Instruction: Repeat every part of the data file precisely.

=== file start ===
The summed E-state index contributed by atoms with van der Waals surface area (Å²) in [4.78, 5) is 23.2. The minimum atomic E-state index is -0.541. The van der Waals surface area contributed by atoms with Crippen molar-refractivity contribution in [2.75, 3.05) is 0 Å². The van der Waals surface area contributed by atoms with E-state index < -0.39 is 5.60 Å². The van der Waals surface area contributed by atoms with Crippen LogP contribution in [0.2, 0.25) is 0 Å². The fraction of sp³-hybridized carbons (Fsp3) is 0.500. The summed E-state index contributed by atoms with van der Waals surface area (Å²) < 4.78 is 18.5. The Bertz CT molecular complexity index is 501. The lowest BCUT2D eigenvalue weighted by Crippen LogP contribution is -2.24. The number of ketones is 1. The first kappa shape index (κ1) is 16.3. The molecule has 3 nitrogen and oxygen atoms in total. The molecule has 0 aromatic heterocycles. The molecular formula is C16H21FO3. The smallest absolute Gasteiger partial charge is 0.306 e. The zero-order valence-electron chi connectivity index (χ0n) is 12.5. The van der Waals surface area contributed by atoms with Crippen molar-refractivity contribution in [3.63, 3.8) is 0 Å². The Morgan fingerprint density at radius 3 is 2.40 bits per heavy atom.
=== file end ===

The summed E-state index contributed by atoms with van der Waals surface area (Å²) in [4.78, 5) is 23.2. The minimum atomic E-state index is -0.541. The van der Waals surface area contributed by atoms with Crippen molar-refractivity contribution in [2.75, 3.05) is 0 Å². The van der Waals surface area contributed by atoms with E-state index < -0.39 is 5.60 Å². The van der Waals surface area contributed by atoms with Crippen LogP contribution in [0.2, 0.25) is 0 Å². The fraction of sp³-hybridized carbons (Fsp3) is 0.500. The summed E-state index contributed by atoms with van der Waals surface area (Å²) < 4.78 is 18.5. The Bertz CT molecular complexity index is 501. The lowest BCUT2D eigenvalue weighted by Crippen LogP contribution is -2.24. The number of ketones is 1. The first kappa shape index (κ1) is 16.3. The molecule has 3 nitrogen and oxygen atoms in total. The molecule has 0 aromatic heterocycles. The molecular formula is C16H21FO3. The smallest absolute Gasteiger partial charge is 0.306 e. The zero-order valence-electron chi connectivity index (χ0n) is 12.5. The van der Waals surface area contributed by atoms with Crippen molar-refractivity contribution in [3.63, 3.8) is 0 Å². The Morgan fingerprint density at radius 3 is 2.40 bits per heavy atom.